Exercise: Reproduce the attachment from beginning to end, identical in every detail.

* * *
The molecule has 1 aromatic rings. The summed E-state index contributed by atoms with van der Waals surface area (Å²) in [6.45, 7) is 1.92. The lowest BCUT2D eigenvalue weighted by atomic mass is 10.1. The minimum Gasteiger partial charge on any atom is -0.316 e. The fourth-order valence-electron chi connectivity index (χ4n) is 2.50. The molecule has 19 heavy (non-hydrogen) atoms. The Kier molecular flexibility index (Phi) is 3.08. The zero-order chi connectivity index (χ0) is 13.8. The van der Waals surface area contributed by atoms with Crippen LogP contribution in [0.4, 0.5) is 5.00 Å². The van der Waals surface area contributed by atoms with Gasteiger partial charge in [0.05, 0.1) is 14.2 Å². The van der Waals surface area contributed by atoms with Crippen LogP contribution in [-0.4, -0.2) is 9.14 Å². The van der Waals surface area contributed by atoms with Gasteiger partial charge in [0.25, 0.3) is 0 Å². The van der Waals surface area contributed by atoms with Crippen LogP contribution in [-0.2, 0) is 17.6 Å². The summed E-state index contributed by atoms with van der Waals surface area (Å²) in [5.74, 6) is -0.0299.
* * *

The molecule has 1 aromatic rings. The summed E-state index contributed by atoms with van der Waals surface area (Å²) in [6.45, 7) is 1.92. The lowest BCUT2D eigenvalue weighted by atomic mass is 10.1. The minimum Gasteiger partial charge on any atom is -0.316 e. The fourth-order valence-electron chi connectivity index (χ4n) is 2.50. The molecule has 19 heavy (non-hydrogen) atoms. The Kier molecular flexibility index (Phi) is 3.08. The zero-order chi connectivity index (χ0) is 13.8. The van der Waals surface area contributed by atoms with Crippen LogP contribution in [0.4, 0.5) is 5.00 Å². The van der Waals surface area contributed by atoms with Gasteiger partial charge in [0.05, 0.1) is 14.2 Å². The van der Waals surface area contributed by atoms with Crippen LogP contribution in [-0.4, -0.2) is 9.14 Å². The van der Waals surface area contributed by atoms with Gasteiger partial charge in [0.25, 0.3) is 0 Å². The van der Waals surface area contributed by atoms with Crippen LogP contribution in [-0.2, 0) is 17.6 Å². The summed E-state index contributed by atoms with van der Waals surface area (Å²) in [5.74, 6) is -0.0299.